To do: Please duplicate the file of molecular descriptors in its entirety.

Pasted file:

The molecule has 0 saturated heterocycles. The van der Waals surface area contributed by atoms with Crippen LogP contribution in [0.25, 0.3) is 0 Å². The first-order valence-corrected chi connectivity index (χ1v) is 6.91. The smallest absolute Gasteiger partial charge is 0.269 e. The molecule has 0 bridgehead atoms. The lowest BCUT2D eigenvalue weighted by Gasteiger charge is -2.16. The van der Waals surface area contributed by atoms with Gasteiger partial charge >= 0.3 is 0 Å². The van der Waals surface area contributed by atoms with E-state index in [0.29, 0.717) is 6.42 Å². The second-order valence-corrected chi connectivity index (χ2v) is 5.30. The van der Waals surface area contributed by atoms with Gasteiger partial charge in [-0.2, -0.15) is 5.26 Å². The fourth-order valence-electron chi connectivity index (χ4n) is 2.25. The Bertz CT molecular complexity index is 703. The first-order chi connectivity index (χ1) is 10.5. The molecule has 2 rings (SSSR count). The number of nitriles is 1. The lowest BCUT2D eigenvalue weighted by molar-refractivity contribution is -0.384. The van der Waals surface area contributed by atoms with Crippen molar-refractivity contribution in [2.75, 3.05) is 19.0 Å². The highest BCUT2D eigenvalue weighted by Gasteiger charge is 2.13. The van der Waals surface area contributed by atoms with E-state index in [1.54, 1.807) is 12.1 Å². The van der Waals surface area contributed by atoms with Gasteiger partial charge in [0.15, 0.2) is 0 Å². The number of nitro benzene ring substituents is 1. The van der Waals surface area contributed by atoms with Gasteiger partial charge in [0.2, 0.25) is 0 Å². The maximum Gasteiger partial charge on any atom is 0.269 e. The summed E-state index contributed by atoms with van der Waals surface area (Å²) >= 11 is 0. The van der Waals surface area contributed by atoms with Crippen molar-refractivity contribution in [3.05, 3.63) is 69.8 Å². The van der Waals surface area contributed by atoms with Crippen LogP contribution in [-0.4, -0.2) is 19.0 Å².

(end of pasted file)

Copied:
The molecule has 0 saturated heterocycles. The van der Waals surface area contributed by atoms with Crippen LogP contribution in [0.25, 0.3) is 0 Å². The first-order valence-corrected chi connectivity index (χ1v) is 6.91. The smallest absolute Gasteiger partial charge is 0.269 e. The molecule has 0 bridgehead atoms. The lowest BCUT2D eigenvalue weighted by Gasteiger charge is -2.16. The van der Waals surface area contributed by atoms with Gasteiger partial charge >= 0.3 is 0 Å². The van der Waals surface area contributed by atoms with E-state index in [0.29, 0.717) is 6.42 Å². The second-order valence-corrected chi connectivity index (χ2v) is 5.30. The van der Waals surface area contributed by atoms with Gasteiger partial charge in [-0.2, -0.15) is 5.26 Å². The fourth-order valence-electron chi connectivity index (χ4n) is 2.25. The Bertz CT molecular complexity index is 703. The first-order chi connectivity index (χ1) is 10.5. The molecule has 2 rings (SSSR count). The number of nitriles is 1. The lowest BCUT2D eigenvalue weighted by molar-refractivity contribution is -0.384. The van der Waals surface area contributed by atoms with Crippen molar-refractivity contribution in [2.75, 3.05) is 19.0 Å². The highest BCUT2D eigenvalue weighted by Gasteiger charge is 2.13. The van der Waals surface area contributed by atoms with E-state index in [1.54, 1.807) is 12.1 Å². The van der Waals surface area contributed by atoms with Gasteiger partial charge in [0.15, 0.2) is 0 Å². The number of nitro benzene ring substituents is 1. The van der Waals surface area contributed by atoms with Gasteiger partial charge in [0.2, 0.25) is 0 Å². The maximum Gasteiger partial charge on any atom is 0.269 e. The summed E-state index contributed by atoms with van der Waals surface area (Å²) >= 11 is 0. The van der Waals surface area contributed by atoms with Crippen molar-refractivity contribution in [3.05, 3.63) is 69.8 Å². The van der Waals surface area contributed by atoms with Crippen LogP contribution in [-0.4, -0.2) is 19.0 Å².